An 82-year-old woman required stitches after being charged by an undesexed buffalo last week, sparking another discussion about buffalo and land management.
The woman, surnamed Wan, was out with her helper near old Ham Tin village at 7am last Saturday when she was struck by the buffalo, “running as fast a horse,” Oriental Daily reported.
She required six stitches in her head and three stitches in each of her hands.
The woman’s son said that whenever he went out he would keep his distance from the buffalo. Other villagers also felt alarmed. Some had complained to the AFCD that the buffalo had destroyed their vegetables and crops.
Jean Leung, the Pui O buffalo carer, said the male buffalo, which she named Bulging Eyes, came from Mung Tung Wan a few months ago.
She had advised the AFCD vets to take him to be desexed “because he was always fighting” with other buffalo, but it was difficult to arrange because he kept moving from place to place.
He has since been captured by AFCD and desexed, she said.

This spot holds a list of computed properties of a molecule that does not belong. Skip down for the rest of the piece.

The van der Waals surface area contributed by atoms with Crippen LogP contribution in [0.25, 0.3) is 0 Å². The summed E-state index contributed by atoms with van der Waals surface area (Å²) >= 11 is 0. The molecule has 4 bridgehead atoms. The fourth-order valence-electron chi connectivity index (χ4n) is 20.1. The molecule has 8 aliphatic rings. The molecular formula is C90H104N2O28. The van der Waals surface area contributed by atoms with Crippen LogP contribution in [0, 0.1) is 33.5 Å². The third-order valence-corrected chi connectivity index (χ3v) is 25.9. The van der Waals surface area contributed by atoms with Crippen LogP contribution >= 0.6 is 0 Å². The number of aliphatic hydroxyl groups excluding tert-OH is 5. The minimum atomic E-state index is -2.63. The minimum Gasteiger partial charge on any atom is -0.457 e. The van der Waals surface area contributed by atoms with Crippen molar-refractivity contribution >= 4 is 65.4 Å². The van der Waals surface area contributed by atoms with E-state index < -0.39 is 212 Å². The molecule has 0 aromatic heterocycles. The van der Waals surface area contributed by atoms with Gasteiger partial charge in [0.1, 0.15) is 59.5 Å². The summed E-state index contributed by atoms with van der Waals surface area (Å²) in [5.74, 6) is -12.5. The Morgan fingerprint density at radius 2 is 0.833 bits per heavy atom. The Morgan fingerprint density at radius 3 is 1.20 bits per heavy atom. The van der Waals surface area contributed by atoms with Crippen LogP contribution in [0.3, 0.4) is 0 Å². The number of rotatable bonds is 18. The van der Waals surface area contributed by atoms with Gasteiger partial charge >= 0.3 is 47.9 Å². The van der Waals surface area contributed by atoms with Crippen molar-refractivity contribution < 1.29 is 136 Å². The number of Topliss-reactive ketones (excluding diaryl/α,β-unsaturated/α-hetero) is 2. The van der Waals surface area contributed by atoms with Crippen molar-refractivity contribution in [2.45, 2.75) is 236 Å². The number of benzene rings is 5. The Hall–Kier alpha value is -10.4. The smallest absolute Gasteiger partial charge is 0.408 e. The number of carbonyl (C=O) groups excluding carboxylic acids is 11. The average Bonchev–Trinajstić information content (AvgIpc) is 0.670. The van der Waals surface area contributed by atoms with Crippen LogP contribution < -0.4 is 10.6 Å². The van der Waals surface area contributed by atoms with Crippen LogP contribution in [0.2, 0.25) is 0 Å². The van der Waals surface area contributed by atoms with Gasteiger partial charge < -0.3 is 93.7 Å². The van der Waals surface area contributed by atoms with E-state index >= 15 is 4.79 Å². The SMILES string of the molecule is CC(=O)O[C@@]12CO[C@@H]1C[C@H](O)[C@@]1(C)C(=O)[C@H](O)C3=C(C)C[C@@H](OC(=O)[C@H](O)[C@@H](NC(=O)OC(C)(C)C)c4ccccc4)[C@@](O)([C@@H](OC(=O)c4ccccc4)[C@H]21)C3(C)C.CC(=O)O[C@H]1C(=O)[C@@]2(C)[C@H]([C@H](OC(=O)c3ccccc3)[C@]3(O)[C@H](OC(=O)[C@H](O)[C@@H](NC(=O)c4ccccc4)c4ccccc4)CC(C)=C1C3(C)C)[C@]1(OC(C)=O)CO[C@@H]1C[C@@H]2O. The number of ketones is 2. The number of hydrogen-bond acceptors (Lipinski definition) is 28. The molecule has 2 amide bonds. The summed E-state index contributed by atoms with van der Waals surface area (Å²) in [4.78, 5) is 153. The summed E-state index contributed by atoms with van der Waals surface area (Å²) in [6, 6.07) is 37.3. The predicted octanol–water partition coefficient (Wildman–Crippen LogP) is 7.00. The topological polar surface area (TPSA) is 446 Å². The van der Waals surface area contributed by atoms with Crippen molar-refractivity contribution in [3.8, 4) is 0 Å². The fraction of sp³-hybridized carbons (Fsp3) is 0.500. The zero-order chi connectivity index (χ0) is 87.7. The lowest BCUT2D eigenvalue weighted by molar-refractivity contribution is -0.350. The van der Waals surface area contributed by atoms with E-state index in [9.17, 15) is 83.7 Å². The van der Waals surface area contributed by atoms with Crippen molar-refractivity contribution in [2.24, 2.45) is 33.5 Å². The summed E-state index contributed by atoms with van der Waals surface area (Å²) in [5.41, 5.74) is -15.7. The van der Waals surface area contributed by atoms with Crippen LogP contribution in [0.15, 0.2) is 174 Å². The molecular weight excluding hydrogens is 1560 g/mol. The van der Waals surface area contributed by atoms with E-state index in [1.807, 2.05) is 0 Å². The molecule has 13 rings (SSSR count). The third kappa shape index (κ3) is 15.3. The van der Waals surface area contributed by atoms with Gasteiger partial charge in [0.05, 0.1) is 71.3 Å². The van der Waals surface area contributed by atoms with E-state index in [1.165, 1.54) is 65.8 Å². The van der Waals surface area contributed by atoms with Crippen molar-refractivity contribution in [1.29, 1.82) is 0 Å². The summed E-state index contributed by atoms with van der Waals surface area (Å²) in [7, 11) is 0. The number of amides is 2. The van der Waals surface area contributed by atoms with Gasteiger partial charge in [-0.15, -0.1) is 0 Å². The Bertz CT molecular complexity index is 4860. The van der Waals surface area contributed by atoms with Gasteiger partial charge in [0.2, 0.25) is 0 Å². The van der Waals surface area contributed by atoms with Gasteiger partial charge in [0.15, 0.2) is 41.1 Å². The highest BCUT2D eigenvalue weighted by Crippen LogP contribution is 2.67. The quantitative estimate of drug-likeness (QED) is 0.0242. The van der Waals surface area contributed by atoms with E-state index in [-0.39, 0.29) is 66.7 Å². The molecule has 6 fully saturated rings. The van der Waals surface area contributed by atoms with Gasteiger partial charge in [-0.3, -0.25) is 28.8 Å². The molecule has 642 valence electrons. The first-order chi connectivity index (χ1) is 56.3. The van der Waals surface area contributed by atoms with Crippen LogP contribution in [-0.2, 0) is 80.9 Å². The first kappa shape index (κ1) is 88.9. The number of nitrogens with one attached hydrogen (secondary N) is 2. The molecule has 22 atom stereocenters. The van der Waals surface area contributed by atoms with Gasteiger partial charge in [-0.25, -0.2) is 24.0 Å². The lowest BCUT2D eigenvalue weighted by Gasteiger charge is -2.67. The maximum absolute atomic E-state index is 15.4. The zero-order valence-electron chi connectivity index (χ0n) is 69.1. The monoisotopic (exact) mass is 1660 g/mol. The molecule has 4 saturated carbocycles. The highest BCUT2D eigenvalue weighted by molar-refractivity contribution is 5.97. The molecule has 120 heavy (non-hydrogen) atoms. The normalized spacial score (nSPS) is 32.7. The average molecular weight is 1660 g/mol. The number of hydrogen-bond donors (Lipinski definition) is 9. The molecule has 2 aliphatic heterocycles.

Eddie Tse from the Save Lantau Alliance, told Oriental Daily the increased conflict between humans and bovines was related to land development.
An increasing amount of buffalo habitat in Pui O in being fenced off, while some private landowners have taken advantage of a law that allows them to dump trash on their own plots with government approval.
He said some conservation groups had called for the creation of special ecological zones for buffalo. They had forwarded proposals to the government but so far had had no response.
She set up a new unit in CEDD called the Sustainable Lantau Office but it has taken no action to prevent the continued shrinkage and is yet to come up with a long-term plan to ensure the wetlands’ survival.
The Hong Kong government is planning to build public housing for as many as 4000 people on the old Mui Wo high school site and the adjacent car park.
The scheme appears to sideline the decade-long Mui Wo Facelift project and threatens to drastically change the character of the village as well as put further strain on transport and parking resources.
The Civil Engineering and Development Department (CEDD) appointed US engineering firm Aecom to conduct a feasibility study in April 2019, but has made no announcements and has not presented it to the district council.
It remained unknown to Lantau residents until it was confirmed in a letter from CEDD assistant director KH Tau last month to Fung Siuyin, a staffer in the office of Eddie Chu and former district council candidate.
The secretive process also points to the potentially conflicted role of Lantau district councillor Randy Yu.